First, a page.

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Theron's commanding performance is remarkable because she gives to her character, through her take-no-bull body language and calculating stare, an intelligence that proves she's the…

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Munna Michael

Noisy, silly, and sometimes rather fun. I just wish it weren't such a hot mess.

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"The Ballad of Narayama" is a Japanese film of great beauty and elegant artifice, telling a story of startling cruelty. What a space it opens…

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Polanski's Chinatown: A dream analysis

WARNING: Big-time spoilers in the above video.

From the introduction to my fully explicated video, "Chinatown: Frames and Lenses," at Press Play, Chapter 4 in a week-long series: LIFE'S WORK: THE FILMS OF ROMAN POLANSKI:

Roman Polanski's "Chinatown" is a Panavision color film noir--a ghost story, really--about flawed vision and the inescapable resurgence of the past, made in 1974 and set in 1937.  Private eye Jake Gittes (Jack Nicholson) thinks he knows what's going on, but as Noah Cross (John Huston) tells him, "Believe me, you don't." We see what Jake sees, and it's invariably filtered or blocked--viewed from a distance through binoculars, or from outside through a door or window that obscures a more complete perspective. Photographs--snippets of time recorded on film, one of the tools of the detective trade--are potentially misleading because they don't--can't--capture what's going on outside of the frame, beyond the moment.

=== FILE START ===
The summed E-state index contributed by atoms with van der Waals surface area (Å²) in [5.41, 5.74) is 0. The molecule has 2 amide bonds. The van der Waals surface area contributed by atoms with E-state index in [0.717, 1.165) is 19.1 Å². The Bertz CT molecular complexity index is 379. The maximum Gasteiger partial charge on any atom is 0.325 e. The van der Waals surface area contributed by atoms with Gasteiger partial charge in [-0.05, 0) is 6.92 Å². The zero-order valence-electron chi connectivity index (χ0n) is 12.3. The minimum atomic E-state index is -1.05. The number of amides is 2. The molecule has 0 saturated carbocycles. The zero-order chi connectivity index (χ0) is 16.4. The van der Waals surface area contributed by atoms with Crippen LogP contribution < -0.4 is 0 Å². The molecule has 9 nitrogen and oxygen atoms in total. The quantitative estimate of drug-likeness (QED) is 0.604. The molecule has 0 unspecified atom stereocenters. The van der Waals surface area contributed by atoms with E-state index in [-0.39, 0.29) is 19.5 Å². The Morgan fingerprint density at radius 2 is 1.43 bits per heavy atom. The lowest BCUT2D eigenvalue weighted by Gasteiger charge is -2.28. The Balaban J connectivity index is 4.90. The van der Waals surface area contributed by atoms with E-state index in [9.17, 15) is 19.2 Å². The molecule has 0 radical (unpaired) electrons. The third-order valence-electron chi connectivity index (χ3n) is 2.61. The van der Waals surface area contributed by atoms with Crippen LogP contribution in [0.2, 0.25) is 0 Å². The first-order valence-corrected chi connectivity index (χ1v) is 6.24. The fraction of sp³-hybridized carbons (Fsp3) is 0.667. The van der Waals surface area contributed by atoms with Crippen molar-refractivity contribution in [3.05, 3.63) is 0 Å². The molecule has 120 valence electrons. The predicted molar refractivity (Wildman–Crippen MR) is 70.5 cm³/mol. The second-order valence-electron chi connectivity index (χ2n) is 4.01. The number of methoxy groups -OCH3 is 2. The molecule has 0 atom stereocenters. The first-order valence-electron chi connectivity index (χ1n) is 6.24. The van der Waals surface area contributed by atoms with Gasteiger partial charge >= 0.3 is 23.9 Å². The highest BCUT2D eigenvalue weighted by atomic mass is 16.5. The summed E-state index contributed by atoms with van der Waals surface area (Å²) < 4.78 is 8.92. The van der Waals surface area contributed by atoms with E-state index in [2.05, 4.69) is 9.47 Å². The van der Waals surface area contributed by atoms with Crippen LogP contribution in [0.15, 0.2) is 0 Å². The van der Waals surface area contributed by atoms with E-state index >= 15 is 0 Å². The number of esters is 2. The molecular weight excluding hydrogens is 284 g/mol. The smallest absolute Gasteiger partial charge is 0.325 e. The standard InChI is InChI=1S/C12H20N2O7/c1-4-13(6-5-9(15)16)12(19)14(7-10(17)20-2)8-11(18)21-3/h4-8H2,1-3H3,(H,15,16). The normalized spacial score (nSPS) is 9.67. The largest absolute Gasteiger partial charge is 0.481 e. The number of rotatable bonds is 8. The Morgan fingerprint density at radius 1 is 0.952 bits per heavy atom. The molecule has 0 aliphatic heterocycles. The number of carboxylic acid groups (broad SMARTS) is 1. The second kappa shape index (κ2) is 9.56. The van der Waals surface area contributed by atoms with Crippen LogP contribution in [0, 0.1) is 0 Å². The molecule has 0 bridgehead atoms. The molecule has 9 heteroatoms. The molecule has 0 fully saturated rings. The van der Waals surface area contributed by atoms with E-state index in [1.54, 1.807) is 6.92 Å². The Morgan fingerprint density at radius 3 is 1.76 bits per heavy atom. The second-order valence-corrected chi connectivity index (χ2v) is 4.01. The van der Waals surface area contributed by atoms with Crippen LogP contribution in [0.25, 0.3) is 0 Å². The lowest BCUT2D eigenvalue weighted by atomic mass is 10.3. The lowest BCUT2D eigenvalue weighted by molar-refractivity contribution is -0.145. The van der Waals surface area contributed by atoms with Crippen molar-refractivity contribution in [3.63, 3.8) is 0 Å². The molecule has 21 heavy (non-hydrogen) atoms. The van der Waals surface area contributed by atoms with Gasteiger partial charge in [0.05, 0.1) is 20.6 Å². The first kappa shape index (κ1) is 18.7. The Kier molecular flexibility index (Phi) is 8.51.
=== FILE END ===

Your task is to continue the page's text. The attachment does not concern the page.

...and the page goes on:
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This video montage is a hymn of praise to a film that had a profound effect on me when I first saw it as a 16-year-old in 1974, and that I've lived with, haunted, ever since. It's also an unabashed love poem to the desperate, damaged and determined Mrs. Mulwray (Faye Dunaway). 

Like "close-up," which I did in 2007, it's a free-associative critical essay/dream sequence, based on themes and images (and sound and music) from the movie. Although, like a lot of creative pursuits, the process of assembling it (from pieces of film that were already floating around in my head) was largely unconscious, I now (at least in retrospect) think I understand why each fragment is where it is.

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So, I thought I'd turn around and look back at "Chinatown" through the lens (or frame or door or window, if you will) of my video essay, using it as a way of translating the film's images into critical prose. Because, in "Chinatown," every image is loaded with meanings, associations, resonances. If you're familiar with the film, you'll immediately see that this reflection on "Chinatown" isn't structured chronologically. Scenes, themes, moments and images keep circling back in fragments... not unlike they do in the film, but in a more condensed and less linear form...

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Below: What it all looked like in iMovie HD when I finished it.

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